Ransomware is a harmful malware engineered to encrypt files on your computer or network. This makes your data and files inaccessible until you provide a decryption key. Attackers then demand a ransom — usually in cryptocurrency — for the decryption key. The aim is simple but devastating: to extort money by holding data hostage.
According to a recent survey from BigID, Cohesity, and Tenable:
- A staggering 93% of 3,400 IT and SecOps leaders believe that ransomware attacks have surged this year.
- 80% are concerned about their organization's ability to handle such cyber threats.
Furthermore, the second quarter of 2023 alone saw 1,378 organizations named as victims on ransomware data-leak websites, marking a 64% increase from the previous quarter.
The scope of such ransomware attacks is global. From small and medium-sized businesses to large corporations and spanning industries worldwide, no one is safe.
Given the gravity of these threats, a robust backup strategy is more than just an IT best practice; it's a business imperative.
In the following sections, you will find the best practices to create a foolproof ransomware backup strategy. So, you can safeguard your data using the extension and protect your business against the crippling effects of ransomware attacks.
As hinted, a ransomware attack encrypts all the files and folders on your system and makes them inaccessible. The attackers then demand a ransom, and once their needs are met, they will provide you with the decryption key.
A robust backup and recovery strategy is a game-changer when it comes to preventing ransomware attack scenarios. According to Cybersecurity Ventures, companies that have an effective backup and recovery plan in place are 70% less likely to pay a ransom. Having a backup means you will have a 'copy' of your data that you can use to restore the encrypted data without having to meet the demands of attackers. This will allow you to bypass the attacker's ransom demands.
For businesses, time is money — especially when your systems are down due to a ransomware attack. So, the backup solutions will allow you to recover data that is critical for business operations quickly and efficiently.
In fact, according to Datto's Ransomware Report, businesses with a solid backup strategy were able to recover operations in less than 24 hours. In comparison, it can take more than a week for businesses that are without backups to recover.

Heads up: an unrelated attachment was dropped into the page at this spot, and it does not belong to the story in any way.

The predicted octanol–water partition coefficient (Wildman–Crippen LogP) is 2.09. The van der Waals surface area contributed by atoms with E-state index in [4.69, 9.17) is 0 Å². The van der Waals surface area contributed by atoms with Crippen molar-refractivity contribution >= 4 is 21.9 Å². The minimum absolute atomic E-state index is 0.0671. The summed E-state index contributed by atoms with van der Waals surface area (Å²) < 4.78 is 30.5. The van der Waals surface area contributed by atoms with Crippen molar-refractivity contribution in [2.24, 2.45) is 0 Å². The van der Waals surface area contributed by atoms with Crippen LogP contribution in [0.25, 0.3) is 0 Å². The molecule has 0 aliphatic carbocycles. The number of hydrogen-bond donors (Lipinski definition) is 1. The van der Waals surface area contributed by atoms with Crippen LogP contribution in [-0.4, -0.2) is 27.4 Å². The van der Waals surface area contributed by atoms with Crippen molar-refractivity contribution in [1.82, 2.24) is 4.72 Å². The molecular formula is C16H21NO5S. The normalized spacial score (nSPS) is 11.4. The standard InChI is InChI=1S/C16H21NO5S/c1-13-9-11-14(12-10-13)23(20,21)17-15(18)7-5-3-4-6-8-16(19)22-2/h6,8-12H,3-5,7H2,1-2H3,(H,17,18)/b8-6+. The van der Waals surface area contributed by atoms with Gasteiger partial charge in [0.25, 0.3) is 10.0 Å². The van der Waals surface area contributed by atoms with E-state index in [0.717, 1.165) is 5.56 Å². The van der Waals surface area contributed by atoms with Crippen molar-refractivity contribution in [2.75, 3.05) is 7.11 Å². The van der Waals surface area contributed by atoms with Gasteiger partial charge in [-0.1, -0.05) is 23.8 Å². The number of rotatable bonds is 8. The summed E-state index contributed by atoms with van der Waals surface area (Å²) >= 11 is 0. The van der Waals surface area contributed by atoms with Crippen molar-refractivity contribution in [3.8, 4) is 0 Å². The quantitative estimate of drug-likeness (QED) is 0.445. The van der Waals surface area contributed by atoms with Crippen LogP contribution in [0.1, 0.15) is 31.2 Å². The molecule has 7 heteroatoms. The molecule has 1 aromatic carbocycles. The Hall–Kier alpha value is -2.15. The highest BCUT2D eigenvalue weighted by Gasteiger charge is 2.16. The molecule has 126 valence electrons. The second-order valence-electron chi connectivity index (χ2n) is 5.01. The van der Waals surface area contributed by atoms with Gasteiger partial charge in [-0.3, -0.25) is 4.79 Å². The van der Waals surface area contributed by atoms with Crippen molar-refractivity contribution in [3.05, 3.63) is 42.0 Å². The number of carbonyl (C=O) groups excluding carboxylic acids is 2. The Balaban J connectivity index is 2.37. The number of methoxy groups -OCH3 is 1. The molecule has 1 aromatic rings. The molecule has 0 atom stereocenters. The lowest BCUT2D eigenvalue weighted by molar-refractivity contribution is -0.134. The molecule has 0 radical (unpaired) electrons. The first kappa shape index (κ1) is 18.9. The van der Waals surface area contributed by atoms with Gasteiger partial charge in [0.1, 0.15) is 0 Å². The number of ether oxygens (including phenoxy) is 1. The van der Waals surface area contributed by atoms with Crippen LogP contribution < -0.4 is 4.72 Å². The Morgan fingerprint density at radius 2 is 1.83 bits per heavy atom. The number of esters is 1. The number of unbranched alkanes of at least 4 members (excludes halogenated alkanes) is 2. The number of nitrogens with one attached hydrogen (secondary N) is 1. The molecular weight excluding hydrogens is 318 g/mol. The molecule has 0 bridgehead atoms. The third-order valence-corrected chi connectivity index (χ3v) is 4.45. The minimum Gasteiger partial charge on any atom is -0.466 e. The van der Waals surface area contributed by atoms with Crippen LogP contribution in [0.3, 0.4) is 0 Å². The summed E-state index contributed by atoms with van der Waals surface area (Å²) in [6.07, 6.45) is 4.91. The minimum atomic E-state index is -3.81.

1. Review and Update Backup Policies
Your system backup is only as good as its scope. Make sure the backups are comprehensive and include all the critical data of your organization. A half-baked backup won't cut it when ransomware strikes — you must have backups of entire data to be able to restore all business functions.
Don't set and forget. Ensure to regularly audit your backup systems. For this, check all data locations, be it cloud or on-premises. Make sure nothing slips through during these audits.
2. Encrypt Backup Data
Encrypt your backups. It turns readable data into a jumble of characters. You'll need a secret key to make it readable again.
Don't fall short on security. It is best to use AES-256 for data at rest and SSL/TLS for data. These are the gold standards in encryption. Trusted and Cheap SSL Certificates are available in the market to fulfil your security requirements.
3. Use Immutable Storage
Immutable storage means your data can't be changed or deleted. It's a shield against accidental or malicious erasures.
Look for cloud providers that offer object locking or WORM (Write-Once-Read-Many) storage. It's another layer of protection.
4. Air Gap Business Data
Air gapping means disconnecting your backup from your main network. It's like putting your valuables in a safe, separate from your house.
5. Follow the 3-2-1 Rule
Always have three copies of your data. One is too risky, and two is not enough.
Use different media types for your backups. Think cloud storage and external hard drives.
6. Ensure Coverage
Your backup should cover every nook and cranny of your business data infrastructure. Leave no stone unturned.
7. Test the Backup Plan
Know how long it takes for your systems to get back up and running after a ransomware attack. This will allow you to plan and be proactive while backing if ever there is a need.
Not all data has the equal importance. Know which ones to restore first to minimize business impact.
By adhering to these best practices for creating a backup strategy, you're not merely bracing for the worst-case scenario; you're proactively avoiding it.
1. How can organizations ensure that their backup policies are updated in line with the latest ransomware threats?
As mentioned, you just cannot just set and forget. Ensure to regularly review and update your backup policies. This will allow you to be aware about the latest ransomware attacks and techniques and take measures to act against them in advance.
Conduct regular audits and penetration tests to identify vulnerabilities in the backup system.
2. How to balance the need for quick data recovery while ensuring security measures required for backup storage?
Balancing quick data recovery with security requires a multi-layered approach from organizations. You have to use encryption for both data at rest and in transit to ensure complete and foolproof security. At the same time, you should opt for backup solutions that offer quick recovery features like incremental backups or snapshot technology. But more important than anything, it is important to regularly test your backup and recovery processes.